"We have to recognize that student debt for veterinary graduates is very high," he said, adding that it's important for students to graduate with as little debt as possible, not only so they can eventually open up their own practices, but also so they can buy homes and start families to contribute to the state's economy.

Shireman cautioned that, while "Arkansas State may require that the for-profit school include language in its materials declaring that they are separate institutions," it could still be liable for "anything that goes wrong, because it is in a business relationship that unavoidably implies an endorsement of whatever the for-profit school does in the future."

Kennedy said the college is looking into partnering with a for-profit because veterinary schools are expensive to start and run, and this model could help the college overcome those costs. When asked how the college would contribute to supporting the program, Kennedy said that is something the task force will work out with Adtalem.

At a Faculty Senate meeting where the proposal was announced, Gilbert said a faculty member asked why the college didn't expand existing popular programs, like the professional graduate programs in the College of Nursing that have to turn applicants away.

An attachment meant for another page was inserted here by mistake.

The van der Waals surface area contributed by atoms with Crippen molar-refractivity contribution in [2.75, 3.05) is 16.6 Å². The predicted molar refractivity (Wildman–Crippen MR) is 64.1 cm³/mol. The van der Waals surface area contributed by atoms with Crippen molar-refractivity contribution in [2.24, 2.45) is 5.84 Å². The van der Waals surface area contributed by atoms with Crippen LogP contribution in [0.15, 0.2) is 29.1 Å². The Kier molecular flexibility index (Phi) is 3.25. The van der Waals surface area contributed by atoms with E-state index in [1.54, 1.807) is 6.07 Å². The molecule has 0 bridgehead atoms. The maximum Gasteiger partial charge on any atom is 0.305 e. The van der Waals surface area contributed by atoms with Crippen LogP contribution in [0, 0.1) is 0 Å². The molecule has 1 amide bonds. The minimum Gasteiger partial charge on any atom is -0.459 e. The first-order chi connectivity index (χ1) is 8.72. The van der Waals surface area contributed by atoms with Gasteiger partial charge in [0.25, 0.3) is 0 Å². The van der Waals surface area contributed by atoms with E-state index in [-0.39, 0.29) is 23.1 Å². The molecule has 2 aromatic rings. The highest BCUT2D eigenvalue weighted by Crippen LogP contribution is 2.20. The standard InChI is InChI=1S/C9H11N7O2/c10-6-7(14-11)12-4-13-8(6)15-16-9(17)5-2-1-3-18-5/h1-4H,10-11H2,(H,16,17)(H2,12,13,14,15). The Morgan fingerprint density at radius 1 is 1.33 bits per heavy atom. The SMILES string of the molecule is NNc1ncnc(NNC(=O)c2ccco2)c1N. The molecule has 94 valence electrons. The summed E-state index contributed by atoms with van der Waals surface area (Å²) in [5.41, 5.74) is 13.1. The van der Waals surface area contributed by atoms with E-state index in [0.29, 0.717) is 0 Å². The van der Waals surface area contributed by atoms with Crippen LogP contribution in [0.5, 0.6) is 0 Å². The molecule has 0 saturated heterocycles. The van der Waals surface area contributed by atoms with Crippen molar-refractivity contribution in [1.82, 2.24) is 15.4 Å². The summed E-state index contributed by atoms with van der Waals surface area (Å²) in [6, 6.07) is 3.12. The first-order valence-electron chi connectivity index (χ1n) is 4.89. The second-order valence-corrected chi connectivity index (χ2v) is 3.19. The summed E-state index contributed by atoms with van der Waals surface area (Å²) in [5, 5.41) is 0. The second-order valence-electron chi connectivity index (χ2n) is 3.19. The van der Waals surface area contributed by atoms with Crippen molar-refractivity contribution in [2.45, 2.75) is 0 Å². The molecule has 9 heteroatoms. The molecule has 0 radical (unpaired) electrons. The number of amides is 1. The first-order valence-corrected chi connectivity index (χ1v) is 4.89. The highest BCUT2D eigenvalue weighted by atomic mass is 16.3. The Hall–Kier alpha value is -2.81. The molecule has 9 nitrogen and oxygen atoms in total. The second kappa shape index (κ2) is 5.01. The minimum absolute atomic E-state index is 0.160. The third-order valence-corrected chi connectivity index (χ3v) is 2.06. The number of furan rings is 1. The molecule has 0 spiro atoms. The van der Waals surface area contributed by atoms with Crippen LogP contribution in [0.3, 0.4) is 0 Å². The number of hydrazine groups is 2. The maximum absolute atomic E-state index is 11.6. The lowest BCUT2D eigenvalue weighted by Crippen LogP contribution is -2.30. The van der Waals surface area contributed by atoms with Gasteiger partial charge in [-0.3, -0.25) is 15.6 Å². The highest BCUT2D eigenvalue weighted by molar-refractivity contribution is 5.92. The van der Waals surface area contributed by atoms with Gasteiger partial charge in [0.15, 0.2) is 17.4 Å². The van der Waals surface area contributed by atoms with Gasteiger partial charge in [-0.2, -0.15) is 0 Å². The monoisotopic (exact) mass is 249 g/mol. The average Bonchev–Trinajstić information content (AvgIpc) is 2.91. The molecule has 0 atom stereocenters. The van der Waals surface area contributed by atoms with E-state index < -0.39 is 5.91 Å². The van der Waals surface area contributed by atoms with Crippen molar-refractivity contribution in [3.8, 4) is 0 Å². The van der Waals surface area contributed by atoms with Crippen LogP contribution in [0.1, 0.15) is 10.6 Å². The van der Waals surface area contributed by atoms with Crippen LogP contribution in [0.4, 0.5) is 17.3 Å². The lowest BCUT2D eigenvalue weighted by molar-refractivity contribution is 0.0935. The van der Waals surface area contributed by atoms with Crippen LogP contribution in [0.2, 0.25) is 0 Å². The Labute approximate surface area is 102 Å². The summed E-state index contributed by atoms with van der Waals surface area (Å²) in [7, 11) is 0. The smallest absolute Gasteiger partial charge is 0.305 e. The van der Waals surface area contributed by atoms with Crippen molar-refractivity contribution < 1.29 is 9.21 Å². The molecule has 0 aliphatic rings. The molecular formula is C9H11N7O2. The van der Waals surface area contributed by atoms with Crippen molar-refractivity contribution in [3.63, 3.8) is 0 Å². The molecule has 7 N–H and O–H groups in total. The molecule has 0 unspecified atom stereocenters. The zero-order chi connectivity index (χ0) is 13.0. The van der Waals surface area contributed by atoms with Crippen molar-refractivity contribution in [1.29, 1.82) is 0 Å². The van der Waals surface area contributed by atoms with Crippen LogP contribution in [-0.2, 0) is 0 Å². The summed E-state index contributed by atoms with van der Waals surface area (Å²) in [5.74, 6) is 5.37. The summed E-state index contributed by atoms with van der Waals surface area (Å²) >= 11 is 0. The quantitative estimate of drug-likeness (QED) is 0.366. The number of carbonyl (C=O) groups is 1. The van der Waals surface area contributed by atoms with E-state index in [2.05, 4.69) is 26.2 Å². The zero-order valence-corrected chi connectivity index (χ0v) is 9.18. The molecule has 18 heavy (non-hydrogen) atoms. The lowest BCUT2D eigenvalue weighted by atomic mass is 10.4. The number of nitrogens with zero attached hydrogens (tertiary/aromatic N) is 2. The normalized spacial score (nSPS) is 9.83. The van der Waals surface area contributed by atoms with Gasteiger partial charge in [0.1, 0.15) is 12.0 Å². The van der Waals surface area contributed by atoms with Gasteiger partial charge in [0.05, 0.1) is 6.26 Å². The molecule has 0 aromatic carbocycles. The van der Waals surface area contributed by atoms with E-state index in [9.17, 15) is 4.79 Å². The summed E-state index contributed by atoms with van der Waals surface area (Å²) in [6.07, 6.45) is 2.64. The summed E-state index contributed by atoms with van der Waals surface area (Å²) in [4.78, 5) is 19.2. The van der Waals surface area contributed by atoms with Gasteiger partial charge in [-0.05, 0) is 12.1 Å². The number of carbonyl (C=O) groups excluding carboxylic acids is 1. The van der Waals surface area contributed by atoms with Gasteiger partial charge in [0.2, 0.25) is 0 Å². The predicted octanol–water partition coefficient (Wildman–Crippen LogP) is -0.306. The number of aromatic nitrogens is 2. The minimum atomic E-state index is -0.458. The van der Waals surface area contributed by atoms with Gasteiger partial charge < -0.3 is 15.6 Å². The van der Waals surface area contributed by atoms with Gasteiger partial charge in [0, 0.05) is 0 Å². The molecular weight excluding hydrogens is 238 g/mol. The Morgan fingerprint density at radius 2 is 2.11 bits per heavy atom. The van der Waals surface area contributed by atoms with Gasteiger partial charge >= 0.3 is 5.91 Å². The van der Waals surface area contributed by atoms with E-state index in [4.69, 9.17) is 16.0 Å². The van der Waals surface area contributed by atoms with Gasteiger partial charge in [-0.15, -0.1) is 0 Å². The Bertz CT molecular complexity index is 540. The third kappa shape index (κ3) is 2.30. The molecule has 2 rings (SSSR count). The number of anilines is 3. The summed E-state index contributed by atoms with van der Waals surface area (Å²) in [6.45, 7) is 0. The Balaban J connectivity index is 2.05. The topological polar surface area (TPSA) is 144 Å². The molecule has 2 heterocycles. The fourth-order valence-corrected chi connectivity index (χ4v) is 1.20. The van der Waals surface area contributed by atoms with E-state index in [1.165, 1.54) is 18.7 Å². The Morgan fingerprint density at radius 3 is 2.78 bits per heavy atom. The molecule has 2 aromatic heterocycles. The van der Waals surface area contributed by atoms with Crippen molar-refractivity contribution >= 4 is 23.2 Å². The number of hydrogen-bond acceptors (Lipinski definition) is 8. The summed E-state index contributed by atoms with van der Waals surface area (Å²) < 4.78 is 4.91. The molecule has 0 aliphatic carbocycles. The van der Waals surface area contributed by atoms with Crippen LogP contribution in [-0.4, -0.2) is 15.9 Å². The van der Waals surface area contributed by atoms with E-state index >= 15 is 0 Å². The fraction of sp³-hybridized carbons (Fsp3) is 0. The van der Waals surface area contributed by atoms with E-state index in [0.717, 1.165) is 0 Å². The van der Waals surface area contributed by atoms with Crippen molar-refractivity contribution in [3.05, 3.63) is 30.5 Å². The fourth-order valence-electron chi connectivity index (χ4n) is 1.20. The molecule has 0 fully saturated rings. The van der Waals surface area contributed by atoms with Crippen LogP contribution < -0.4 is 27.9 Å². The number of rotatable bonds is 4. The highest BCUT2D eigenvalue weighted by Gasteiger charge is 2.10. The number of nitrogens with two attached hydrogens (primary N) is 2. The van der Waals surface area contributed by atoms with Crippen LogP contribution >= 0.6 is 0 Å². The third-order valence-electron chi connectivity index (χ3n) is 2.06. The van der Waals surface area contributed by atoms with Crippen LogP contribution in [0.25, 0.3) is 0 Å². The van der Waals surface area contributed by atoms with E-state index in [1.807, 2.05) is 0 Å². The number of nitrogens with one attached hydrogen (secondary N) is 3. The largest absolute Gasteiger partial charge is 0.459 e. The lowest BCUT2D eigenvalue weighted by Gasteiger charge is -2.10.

Gilbert has two theories as to why the college doesn't pursue this strategy.

"One is that we are so broke that we can’t round up the resources to accommodate an increase in the number of faculty in these programs, even if it were sure to bring enrollment growth and yield revenue. The second possibility is that starting the state’s first vet school through a public-private partnership (no money down!) looks a lot better on your CV than saying that existing programs grew on your watch, even if the more boring accomplishment does more for the financial health of the university," he said, adding, "So my money is on a new vet school and another private investor to which the university has conceded some of its autonomy and to which we are financially obligated."